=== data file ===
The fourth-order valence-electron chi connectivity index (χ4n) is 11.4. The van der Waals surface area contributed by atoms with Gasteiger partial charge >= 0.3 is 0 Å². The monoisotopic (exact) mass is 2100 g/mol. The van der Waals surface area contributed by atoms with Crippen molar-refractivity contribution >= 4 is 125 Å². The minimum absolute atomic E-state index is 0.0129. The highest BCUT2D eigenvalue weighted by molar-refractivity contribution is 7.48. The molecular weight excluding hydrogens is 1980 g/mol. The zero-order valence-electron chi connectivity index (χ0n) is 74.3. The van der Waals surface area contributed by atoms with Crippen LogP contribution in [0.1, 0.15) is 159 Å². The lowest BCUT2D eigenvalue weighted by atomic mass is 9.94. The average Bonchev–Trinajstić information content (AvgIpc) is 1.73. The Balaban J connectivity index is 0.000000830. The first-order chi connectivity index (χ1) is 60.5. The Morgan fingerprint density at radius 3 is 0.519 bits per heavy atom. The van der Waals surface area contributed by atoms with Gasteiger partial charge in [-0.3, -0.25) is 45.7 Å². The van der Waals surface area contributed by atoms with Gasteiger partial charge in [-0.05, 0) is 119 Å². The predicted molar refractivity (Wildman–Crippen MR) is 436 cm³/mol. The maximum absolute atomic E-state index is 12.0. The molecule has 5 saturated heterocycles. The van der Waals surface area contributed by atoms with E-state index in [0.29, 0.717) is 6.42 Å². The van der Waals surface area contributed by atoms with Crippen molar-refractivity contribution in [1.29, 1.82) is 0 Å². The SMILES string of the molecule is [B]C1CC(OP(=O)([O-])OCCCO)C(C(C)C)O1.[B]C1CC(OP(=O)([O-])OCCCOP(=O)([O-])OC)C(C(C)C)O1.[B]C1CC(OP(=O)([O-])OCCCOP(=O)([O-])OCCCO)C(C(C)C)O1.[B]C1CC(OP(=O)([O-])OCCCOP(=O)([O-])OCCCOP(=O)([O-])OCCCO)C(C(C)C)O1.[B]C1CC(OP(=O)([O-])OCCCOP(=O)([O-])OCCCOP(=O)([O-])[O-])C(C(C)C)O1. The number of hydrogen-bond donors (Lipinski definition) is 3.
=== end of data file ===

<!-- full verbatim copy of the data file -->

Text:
The fourth-order valence-electron chi connectivity index (χ4n) is 11.4. The van der Waals surface area contributed by atoms with Gasteiger partial charge >= 0.3 is 0 Å². The monoisotopic (exact) mass is 2100 g/mol. The van der Waals surface area contributed by atoms with Crippen molar-refractivity contribution >= 4 is 125 Å². The minimum absolute atomic E-state index is 0.0129. The highest BCUT2D eigenvalue weighted by molar-refractivity contribution is 7.48. The molecular weight excluding hydrogens is 1980 g/mol. The zero-order valence-electron chi connectivity index (χ0n) is 74.3. The van der Waals surface area contributed by atoms with Crippen LogP contribution in [0.1, 0.15) is 159 Å². The lowest BCUT2D eigenvalue weighted by atomic mass is 9.94. The average Bonchev–Trinajstić information content (AvgIpc) is 1.73. The Balaban J connectivity index is 0.000000830. The first-order chi connectivity index (χ1) is 60.5. The Morgan fingerprint density at radius 3 is 0.519 bits per heavy atom. The van der Waals surface area contributed by atoms with Gasteiger partial charge in [-0.3, -0.25) is 45.7 Å². The van der Waals surface area contributed by atoms with Gasteiger partial charge in [-0.05, 0) is 119 Å². The predicted molar refractivity (Wildman–Crippen MR) is 436 cm³/mol. The maximum absolute atomic E-state index is 12.0. The molecule has 5 saturated heterocycles. The van der Waals surface area contributed by atoms with E-state index in [0.29, 0.717) is 6.42 Å². The van der Waals surface area contributed by atoms with Crippen molar-refractivity contribution in [1.29, 1.82) is 0 Å². The SMILES string of the molecule is [B]C1CC(OP(=O)([O-])OCCCO)C(C(C)C)O1.[B]C1CC(OP(=O)([O-])OCCCOP(=O)([O-])OC)C(C(C)C)O1.[B]C1CC(OP(=O)([O-])OCCCOP(=O)([O-])OCCCO)C(C(C)C)O1.[B]C1CC(OP(=O)([O-])OCCCOP(=O)([O-])OCCCOP(=O)([O-])OCCCO)C(C(C)C)O1.[B]C1CC(OP(=O)([O-])OCCCOP(=O)([O-])OCCCOP(=O)([O-])[O-])C(C(C)C)O1. The number of hydrogen-bond donors (Lipinski definition) is 3.